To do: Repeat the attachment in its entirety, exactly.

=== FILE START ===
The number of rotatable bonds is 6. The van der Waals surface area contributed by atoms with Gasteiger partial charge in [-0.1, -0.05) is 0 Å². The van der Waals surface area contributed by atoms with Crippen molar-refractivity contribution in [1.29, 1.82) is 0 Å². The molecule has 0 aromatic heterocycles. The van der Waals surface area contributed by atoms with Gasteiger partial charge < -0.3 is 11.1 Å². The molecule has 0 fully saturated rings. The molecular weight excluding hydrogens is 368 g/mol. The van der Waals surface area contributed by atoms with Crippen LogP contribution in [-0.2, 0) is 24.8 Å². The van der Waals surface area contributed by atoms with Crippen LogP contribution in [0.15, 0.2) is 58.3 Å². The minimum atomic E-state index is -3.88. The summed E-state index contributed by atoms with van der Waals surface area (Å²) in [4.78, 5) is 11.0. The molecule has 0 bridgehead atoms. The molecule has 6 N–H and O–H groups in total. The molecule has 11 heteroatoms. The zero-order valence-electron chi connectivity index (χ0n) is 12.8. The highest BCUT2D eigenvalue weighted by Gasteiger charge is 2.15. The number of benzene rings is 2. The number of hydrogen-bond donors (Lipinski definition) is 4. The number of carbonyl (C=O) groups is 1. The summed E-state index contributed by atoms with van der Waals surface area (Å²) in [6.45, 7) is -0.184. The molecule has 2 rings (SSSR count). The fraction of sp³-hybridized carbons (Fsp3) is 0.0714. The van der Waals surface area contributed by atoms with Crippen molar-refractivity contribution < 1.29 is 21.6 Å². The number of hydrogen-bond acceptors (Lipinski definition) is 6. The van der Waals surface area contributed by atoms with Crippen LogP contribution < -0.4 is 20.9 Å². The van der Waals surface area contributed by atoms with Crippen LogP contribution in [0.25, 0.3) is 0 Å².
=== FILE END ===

The number of rotatable bonds is 6. The van der Waals surface area contributed by atoms with Gasteiger partial charge in [-0.1, -0.05) is 0 Å². The van der Waals surface area contributed by atoms with Crippen molar-refractivity contribution in [1.29, 1.82) is 0 Å². The molecule has 0 aromatic heterocycles. The van der Waals surface area contributed by atoms with Gasteiger partial charge < -0.3 is 11.1 Å². The molecule has 0 fully saturated rings. The molecular weight excluding hydrogens is 368 g/mol. The van der Waals surface area contributed by atoms with Crippen LogP contribution in [-0.2, 0) is 24.8 Å². The van der Waals surface area contributed by atoms with Crippen LogP contribution in [0.15, 0.2) is 58.3 Å². The minimum atomic E-state index is -3.88. The summed E-state index contributed by atoms with van der Waals surface area (Å²) in [4.78, 5) is 11.0. The molecule has 0 bridgehead atoms. The molecule has 6 N–H and O–H groups in total. The molecule has 11 heteroatoms. The zero-order valence-electron chi connectivity index (χ0n) is 12.8. The highest BCUT2D eigenvalue weighted by Gasteiger charge is 2.15. The number of benzene rings is 2. The number of hydrogen-bond donors (Lipinski definition) is 4. The number of carbonyl (C=O) groups is 1. The summed E-state index contributed by atoms with van der Waals surface area (Å²) in [6.45, 7) is -0.184. The molecule has 2 rings (SSSR count). The fraction of sp³-hybridized carbons (Fsp3) is 0.0714. The van der Waals surface area contributed by atoms with Crippen molar-refractivity contribution < 1.29 is 21.6 Å². The number of hydrogen-bond acceptors (Lipinski definition) is 6. The van der Waals surface area contributed by atoms with Crippen LogP contribution < -0.4 is 20.9 Å². The van der Waals surface area contributed by atoms with Crippen LogP contribution in [0.25, 0.3) is 0 Å².